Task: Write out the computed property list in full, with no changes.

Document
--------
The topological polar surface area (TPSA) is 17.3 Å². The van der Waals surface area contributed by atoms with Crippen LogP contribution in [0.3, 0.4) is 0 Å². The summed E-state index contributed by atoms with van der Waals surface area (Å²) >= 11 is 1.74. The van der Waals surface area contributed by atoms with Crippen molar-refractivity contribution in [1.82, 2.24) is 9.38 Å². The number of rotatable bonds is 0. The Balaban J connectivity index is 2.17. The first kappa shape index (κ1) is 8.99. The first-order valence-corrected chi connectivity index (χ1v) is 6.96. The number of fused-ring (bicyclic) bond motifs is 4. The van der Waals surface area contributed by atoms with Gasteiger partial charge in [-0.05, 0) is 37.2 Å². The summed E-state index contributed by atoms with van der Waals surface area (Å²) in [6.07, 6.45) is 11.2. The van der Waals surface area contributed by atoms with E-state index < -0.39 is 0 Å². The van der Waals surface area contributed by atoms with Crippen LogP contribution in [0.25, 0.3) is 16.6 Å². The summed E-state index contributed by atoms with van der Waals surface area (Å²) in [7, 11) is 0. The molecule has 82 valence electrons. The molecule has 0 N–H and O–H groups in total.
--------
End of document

The topological polar surface area (TPSA) is 17.3 Å². The van der Waals surface area contributed by atoms with Crippen LogP contribution in [0.3, 0.4) is 0 Å². The summed E-state index contributed by atoms with van der Waals surface area (Å²) >= 11 is 1.74. The van der Waals surface area contributed by atoms with Crippen molar-refractivity contribution in [1.82, 2.24) is 9.38 Å². The number of rotatable bonds is 0. The Balaban J connectivity index is 2.17. The first kappa shape index (κ1) is 8.99. The first-order valence-corrected chi connectivity index (χ1v) is 6.96. The number of fused-ring (bicyclic) bond motifs is 4. The van der Waals surface area contributed by atoms with Gasteiger partial charge in [-0.05, 0) is 37.2 Å². The summed E-state index contributed by atoms with van der Waals surface area (Å²) in [6.07, 6.45) is 11.2. The van der Waals surface area contributed by atoms with E-state index < -0.39 is 0 Å². The van der Waals surface area contributed by atoms with Crippen LogP contribution in [0.25, 0.3) is 16.6 Å². The summed E-state index contributed by atoms with van der Waals surface area (Å²) in [7, 11) is 0. The molecule has 82 valence electrons. The molecule has 0 N–H and O–H groups in total.